Challenges in Store for Co-located Storage and Solar
Clearly the incentives for generating solar power have had an impact. However, a major challenge for this type of renewable energy generation is ensuring that the capacity it delivers marries up with energy users’ demands.
Co-located large-scale batteries offer a potential solution to this problem. However, retrofitting batteries to existing solar facilities is not a straightforward operation, and the technical and regulatory challenges involved mean it will need to be done on an entirely bespoke, site-by-site basis.
Addressing the compliance challenge
The most significant issue for solar generators and their investors is retaining a site’s ROCs accreditation after a storage facility is added. This is a critical concern, as ROCs make up a sizeable share of the revenue for solar generators.
Energy that has been drawn from the grid, stored and re-supplied is not classed as green energy, meaning where the storage facility is located with respect to the different metering points in a solar installation is particularly crucial.
In order to comply with ROC rules, operators will need to place any batteries behind the generation meter for the solar farm, as this will provide assurance that only green energy and not power from the grid is being used to charge the batteries.
Ofgem handed out its first accreditation for a solar generation and battery facility in September 2017, and the regulator has said it will assess eligibility for sites on a case-by-case basis. It has recently published draft guidance on storage arrangements under the Renewable Obligation and Feed-in Tariff (FiT) schemes.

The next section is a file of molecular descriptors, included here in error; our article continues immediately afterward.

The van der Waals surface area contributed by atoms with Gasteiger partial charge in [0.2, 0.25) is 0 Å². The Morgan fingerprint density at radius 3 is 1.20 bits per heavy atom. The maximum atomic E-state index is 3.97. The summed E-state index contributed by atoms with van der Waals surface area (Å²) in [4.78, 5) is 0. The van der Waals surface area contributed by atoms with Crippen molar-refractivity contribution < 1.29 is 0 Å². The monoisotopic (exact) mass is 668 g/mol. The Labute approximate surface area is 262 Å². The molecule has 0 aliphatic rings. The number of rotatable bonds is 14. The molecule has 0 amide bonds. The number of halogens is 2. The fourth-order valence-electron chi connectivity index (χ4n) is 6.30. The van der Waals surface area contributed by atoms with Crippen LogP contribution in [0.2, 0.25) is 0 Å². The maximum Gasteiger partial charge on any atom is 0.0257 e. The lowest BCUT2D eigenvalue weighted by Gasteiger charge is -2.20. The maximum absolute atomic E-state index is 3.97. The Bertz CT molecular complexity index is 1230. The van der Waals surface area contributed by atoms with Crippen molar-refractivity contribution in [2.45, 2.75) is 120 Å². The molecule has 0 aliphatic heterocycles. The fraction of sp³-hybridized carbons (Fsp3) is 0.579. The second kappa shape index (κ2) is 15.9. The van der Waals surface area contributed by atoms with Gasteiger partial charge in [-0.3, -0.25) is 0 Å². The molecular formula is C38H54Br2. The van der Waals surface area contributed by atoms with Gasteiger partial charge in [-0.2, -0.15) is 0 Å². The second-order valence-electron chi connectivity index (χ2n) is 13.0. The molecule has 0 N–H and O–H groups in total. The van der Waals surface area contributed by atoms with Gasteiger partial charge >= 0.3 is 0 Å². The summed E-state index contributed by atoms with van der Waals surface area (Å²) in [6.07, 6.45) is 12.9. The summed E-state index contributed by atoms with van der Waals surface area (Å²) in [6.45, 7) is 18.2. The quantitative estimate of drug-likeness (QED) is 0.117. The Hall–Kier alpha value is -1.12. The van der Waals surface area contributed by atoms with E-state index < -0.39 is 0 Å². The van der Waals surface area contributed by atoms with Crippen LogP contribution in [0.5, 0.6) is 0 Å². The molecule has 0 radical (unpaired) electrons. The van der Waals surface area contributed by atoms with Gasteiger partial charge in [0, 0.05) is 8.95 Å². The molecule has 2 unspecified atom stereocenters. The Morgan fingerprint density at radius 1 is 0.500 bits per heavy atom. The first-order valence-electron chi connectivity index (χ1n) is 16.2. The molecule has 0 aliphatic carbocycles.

Any operators looking to go through the process must give notice of co-located storage in the same way as notifying changes to the generating station or installation, or the way in which support under the scheme is to be claimed.
A tough journey, but a big prize
Despite a solution to the issue of compliance with government incentives, there is an additional fundamental challenge that any operators investigating co-located batteries need to tackle - designing a battery system that would be justified from a cost/benefit perspective.
Stacking revenue streams to make batteries viable for colocation is a complex calculation. Then, the supplier must design a system that will enable it to capitalise on the opportunity and integrate it with the existing site.
While we are a long way from having a one-size-fits-all solution for implementing storage in operational solar farms, the first steps have been taken in a process that promises to make solar power better able to meet the country’s energy needs.
This article was originally written by Vijay Shinde and published in January’s edition of The Energyst